The best part of the evening was, and is always, the presentation by the principal herself. I have no doubt that this woman is a sterling educator, with years of experience and a proven track record, but she has clearly been to way too many business motivation seminars. Her presentation this year was all about the Vision Statement for our school. For our public elementary school. It's not a special school with a unique focus that might need to be clarified for the benefit of parents and other educators. It's a basic K-5 elementary school. It has, despite the complexities inherent in the task, a pretty clear job. I seriously doubt that there are any teachers roaming the halls going, "But what's our vision? I cannot competently educate without a clear vision."

The Vision Statement she finally revealed was, as you can imagine, a masterpiece.

It is the mission of our Elementary School to provide a positive and challenging environment where all students will achieve academic, social, emotional and physical success. School staff, students, parents, and community working together will achieve and maintain an atmosphere of respect, support, and high expectations.

And that's fine. There's nothing at all wrong with this and I'm sure it does no harm, but I can't help but wonder if the effort that goes into writing and refining and then presenting these kinds of mission statements and vision statements makes any bit of discernible difference in how teachers do their jobs or kids do theirs. At one point she emphasized that she would be working very hard this year to make sure that everyone understands the Vision Statement. So, is somebody gonna go, "Um, I'm okay with most of it, I think, but I'm a little unclear on the concept of physical success. That means I get to beat them into submission, right? With big sticks?"

I think I just have a general problem with having the obvious spelled out for me as though there was no way I could have come to that extremely self-evident conclusion on my own, or that I will somehow be subconsciously compelled to do something more or better because I read some touchy feely words. Now, the magazine I work for has a need for a statement of purpose, because we are hoping to reach a certain type of quilter. Being able to clarify that makes it easier for us to communicate with potential buyers, advertisers, and contributors and to keep our own focus when we consider projects and articles for inclusion. Because it isn't immediately obvious what part of the niche we are trying to reach. But, if that statement were somehow just all about how excellently we are going to excellent our excellence, I would have a hard time reading it what with all the eye rolling. OF COURSE we want to do our work well. Success - yes. Excellence - yepperoonie. THAT GOES WITHOUT SAYING. Or at least it should. If you're doing a job and not intending to kick ass at it, ain't no vision statement in the world gonna make you start putting in an effort.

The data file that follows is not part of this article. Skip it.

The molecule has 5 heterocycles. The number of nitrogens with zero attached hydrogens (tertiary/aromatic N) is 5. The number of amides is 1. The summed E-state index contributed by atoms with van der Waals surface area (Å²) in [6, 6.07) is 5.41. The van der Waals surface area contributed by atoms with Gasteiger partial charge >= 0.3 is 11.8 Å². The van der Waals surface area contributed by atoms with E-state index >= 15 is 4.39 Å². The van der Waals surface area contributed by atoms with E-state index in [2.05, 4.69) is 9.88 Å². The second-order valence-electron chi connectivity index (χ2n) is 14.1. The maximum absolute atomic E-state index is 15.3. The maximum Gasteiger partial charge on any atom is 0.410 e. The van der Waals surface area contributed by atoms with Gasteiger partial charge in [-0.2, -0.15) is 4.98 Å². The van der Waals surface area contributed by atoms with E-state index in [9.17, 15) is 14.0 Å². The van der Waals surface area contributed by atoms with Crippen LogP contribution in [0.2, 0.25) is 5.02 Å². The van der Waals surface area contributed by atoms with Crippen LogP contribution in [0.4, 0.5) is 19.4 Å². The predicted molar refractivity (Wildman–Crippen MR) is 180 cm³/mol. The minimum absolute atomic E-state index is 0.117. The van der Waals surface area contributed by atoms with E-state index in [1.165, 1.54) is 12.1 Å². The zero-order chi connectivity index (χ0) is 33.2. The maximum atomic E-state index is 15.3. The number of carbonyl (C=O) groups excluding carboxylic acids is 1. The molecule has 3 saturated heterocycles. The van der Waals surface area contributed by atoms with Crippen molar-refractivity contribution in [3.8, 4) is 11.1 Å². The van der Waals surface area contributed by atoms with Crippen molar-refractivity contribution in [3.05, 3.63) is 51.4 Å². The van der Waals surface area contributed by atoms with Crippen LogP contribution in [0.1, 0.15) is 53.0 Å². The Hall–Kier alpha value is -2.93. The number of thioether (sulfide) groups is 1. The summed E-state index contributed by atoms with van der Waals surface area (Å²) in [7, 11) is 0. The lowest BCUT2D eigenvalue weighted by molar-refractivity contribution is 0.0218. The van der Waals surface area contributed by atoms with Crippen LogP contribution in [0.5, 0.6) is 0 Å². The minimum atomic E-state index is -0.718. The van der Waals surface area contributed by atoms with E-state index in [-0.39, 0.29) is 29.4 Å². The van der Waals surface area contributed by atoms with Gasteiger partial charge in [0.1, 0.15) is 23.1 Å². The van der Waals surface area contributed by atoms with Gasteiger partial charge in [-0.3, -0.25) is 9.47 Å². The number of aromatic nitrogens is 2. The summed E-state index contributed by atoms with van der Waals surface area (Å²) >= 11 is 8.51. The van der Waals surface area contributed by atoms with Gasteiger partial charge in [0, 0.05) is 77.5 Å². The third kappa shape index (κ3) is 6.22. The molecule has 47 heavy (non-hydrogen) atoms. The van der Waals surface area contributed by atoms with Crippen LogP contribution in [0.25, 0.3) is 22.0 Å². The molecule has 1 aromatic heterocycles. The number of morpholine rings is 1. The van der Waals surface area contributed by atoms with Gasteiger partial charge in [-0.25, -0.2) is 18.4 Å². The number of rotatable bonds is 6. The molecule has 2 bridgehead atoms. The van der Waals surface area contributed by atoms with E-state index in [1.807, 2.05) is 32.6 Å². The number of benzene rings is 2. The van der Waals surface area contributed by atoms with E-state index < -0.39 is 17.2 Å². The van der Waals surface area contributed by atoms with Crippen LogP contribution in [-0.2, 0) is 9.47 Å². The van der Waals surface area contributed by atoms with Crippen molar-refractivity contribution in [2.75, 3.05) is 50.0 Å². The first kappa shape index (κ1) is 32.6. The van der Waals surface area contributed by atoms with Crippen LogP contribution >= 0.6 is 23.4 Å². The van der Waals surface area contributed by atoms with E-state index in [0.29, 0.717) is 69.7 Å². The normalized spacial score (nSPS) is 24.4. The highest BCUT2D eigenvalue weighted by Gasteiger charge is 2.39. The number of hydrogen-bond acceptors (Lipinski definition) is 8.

But, you know, maybe I'm just naive and that's how the world works. Maybe people really do give more money to the exact same program if it's called Invest In Your Child instead of The Direct Donation Program. Maybe people really do need to be told what their job is and that they're supposed to try to succeed at it in order to, you know, succeed at it. Otherwise, why would seemingly reasonable people spend so much energy creating Vision Statements?

So, I figure maybe I need some more Vision Statements in my life. I'm probably not being excellent enough because my vision is unclear and ill-defined. I decided to start with my family:

The mission of the Dougherty Family is to provide the matriarch, Megan Dougherty, with enough snacks, fabric, and solitude to enable her to make a damn quilt once in a while. In return, she will clean some things occasionally, and cook some stuff, and will provide hugs on demand for all the shorties in the house. She will, if asked in JUST THE RIGHT WAY, also provide more adult-type hugs to the family patriarch as long as he is not in the doghouse for a birthday infraction or because he didn't take any Beano with that big bowl of chili and is now crop dusting every room he occupies. Everyone will do all of this excellently, with success and dynamic thriving growth and stuff.

And so, naturally, I figure this blog needs one too:

The mission of The Bitchy Stitcher blog is to enlighten, entertain, and inspire my readers through blog posts and Facebook status updates, which will only occasionally be about quilting. Oh, and there will be penis jokes. Excellent, excellent penis jokes. With success and dynamic thriving growth and stuff.

That's pretty fucking excellent.